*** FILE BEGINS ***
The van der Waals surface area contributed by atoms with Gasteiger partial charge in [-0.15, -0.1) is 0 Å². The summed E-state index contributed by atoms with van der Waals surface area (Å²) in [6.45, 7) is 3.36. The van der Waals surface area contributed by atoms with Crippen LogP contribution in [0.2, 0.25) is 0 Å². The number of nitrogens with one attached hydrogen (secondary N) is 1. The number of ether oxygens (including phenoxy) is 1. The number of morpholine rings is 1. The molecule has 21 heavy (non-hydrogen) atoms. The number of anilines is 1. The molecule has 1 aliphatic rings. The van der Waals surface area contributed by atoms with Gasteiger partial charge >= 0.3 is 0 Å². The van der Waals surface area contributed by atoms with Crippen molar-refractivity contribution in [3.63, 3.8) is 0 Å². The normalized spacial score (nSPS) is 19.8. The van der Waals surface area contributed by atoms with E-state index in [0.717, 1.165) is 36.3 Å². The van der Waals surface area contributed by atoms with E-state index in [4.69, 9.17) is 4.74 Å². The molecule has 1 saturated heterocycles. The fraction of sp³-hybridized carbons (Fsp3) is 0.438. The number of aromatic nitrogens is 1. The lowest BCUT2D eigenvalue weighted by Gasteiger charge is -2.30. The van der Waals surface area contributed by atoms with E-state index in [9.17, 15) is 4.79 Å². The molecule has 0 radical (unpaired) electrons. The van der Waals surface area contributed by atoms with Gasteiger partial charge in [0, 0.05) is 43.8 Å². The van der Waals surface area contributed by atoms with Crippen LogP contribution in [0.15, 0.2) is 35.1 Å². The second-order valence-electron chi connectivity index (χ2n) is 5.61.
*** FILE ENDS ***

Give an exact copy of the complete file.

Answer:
The van der Waals surface area contributed by atoms with Gasteiger partial charge in [-0.15, -0.1) is 0 Å². The summed E-state index contributed by atoms with van der Waals surface area (Å²) in [6.45, 7) is 3.36. The van der Waals surface area contributed by atoms with Crippen LogP contribution in [0.2, 0.25) is 0 Å². The number of nitrogens with one attached hydrogen (secondary N) is 1. The number of ether oxygens (including phenoxy) is 1. The number of morpholine rings is 1. The molecule has 21 heavy (non-hydrogen) atoms. The number of anilines is 1. The molecule has 1 aliphatic rings. The van der Waals surface area contributed by atoms with Gasteiger partial charge >= 0.3 is 0 Å². The van der Waals surface area contributed by atoms with Crippen molar-refractivity contribution in [3.63, 3.8) is 0 Å². The normalized spacial score (nSPS) is 19.8. The van der Waals surface area contributed by atoms with E-state index in [0.717, 1.165) is 36.3 Å². The van der Waals surface area contributed by atoms with E-state index in [4.69, 9.17) is 4.74 Å². The molecule has 1 saturated heterocycles. The fraction of sp³-hybridized carbons (Fsp3) is 0.438. The number of aromatic nitrogens is 1. The lowest BCUT2D eigenvalue weighted by Gasteiger charge is -2.30. The van der Waals surface area contributed by atoms with E-state index in [9.17, 15) is 4.79 Å². The molecule has 0 radical (unpaired) electrons. The van der Waals surface area contributed by atoms with Gasteiger partial charge in [0, 0.05) is 43.8 Å². The van der Waals surface area contributed by atoms with Crippen LogP contribution in [0.15, 0.2) is 35.1 Å². The second-order valence-electron chi connectivity index (χ2n) is 5.61.